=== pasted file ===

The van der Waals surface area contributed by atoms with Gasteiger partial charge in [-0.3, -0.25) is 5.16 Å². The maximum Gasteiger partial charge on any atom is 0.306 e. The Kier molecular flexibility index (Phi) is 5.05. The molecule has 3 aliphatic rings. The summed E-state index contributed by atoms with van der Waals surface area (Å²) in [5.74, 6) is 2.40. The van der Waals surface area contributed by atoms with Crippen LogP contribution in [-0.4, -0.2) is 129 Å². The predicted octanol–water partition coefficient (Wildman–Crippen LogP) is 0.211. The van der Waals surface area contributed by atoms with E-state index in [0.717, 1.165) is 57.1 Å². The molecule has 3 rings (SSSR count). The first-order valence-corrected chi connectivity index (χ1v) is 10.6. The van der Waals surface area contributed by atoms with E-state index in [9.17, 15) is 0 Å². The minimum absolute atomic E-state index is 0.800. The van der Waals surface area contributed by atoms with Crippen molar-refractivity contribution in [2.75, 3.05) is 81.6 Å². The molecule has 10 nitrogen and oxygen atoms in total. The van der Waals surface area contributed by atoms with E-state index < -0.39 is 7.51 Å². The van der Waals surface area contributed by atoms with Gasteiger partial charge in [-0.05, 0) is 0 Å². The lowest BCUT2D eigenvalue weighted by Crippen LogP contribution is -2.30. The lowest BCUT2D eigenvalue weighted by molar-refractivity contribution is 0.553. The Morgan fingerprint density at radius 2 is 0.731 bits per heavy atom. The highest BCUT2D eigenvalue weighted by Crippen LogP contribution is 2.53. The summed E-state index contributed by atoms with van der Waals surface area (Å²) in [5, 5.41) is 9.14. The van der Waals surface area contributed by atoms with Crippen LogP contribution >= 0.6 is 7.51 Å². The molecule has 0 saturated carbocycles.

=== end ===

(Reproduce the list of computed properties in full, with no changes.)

The van der Waals surface area contributed by atoms with Gasteiger partial charge in [-0.3, -0.25) is 5.16 Å². The maximum Gasteiger partial charge on any atom is 0.306 e. The Kier molecular flexibility index (Phi) is 5.05. The molecule has 3 aliphatic rings. The summed E-state index contributed by atoms with van der Waals surface area (Å²) in [5.74, 6) is 2.40. The van der Waals surface area contributed by atoms with Crippen LogP contribution in [-0.4, -0.2) is 129 Å². The predicted octanol–water partition coefficient (Wildman–Crippen LogP) is 0.211. The van der Waals surface area contributed by atoms with E-state index in [0.717, 1.165) is 57.1 Å². The molecule has 3 rings (SSSR count). The first-order valence-corrected chi connectivity index (χ1v) is 10.6. The van der Waals surface area contributed by atoms with E-state index in [9.17, 15) is 0 Å². The minimum absolute atomic E-state index is 0.800. The van der Waals surface area contributed by atoms with Crippen molar-refractivity contribution in [2.75, 3.05) is 81.6 Å². The molecule has 10 nitrogen and oxygen atoms in total. The van der Waals surface area contributed by atoms with E-state index < -0.39 is 7.51 Å². The van der Waals surface area contributed by atoms with Gasteiger partial charge in [-0.05, 0) is 0 Å². The lowest BCUT2D eigenvalue weighted by Crippen LogP contribution is -2.30. The lowest BCUT2D eigenvalue weighted by molar-refractivity contribution is 0.553. The Morgan fingerprint density at radius 2 is 0.731 bits per heavy atom. The highest BCUT2D eigenvalue weighted by Crippen LogP contribution is 2.53. The summed E-state index contributed by atoms with van der Waals surface area (Å²) in [5, 5.41) is 9.14. The van der Waals surface area contributed by atoms with Crippen LogP contribution >= 0.6 is 7.51 Å². The molecule has 0 saturated carbocycles.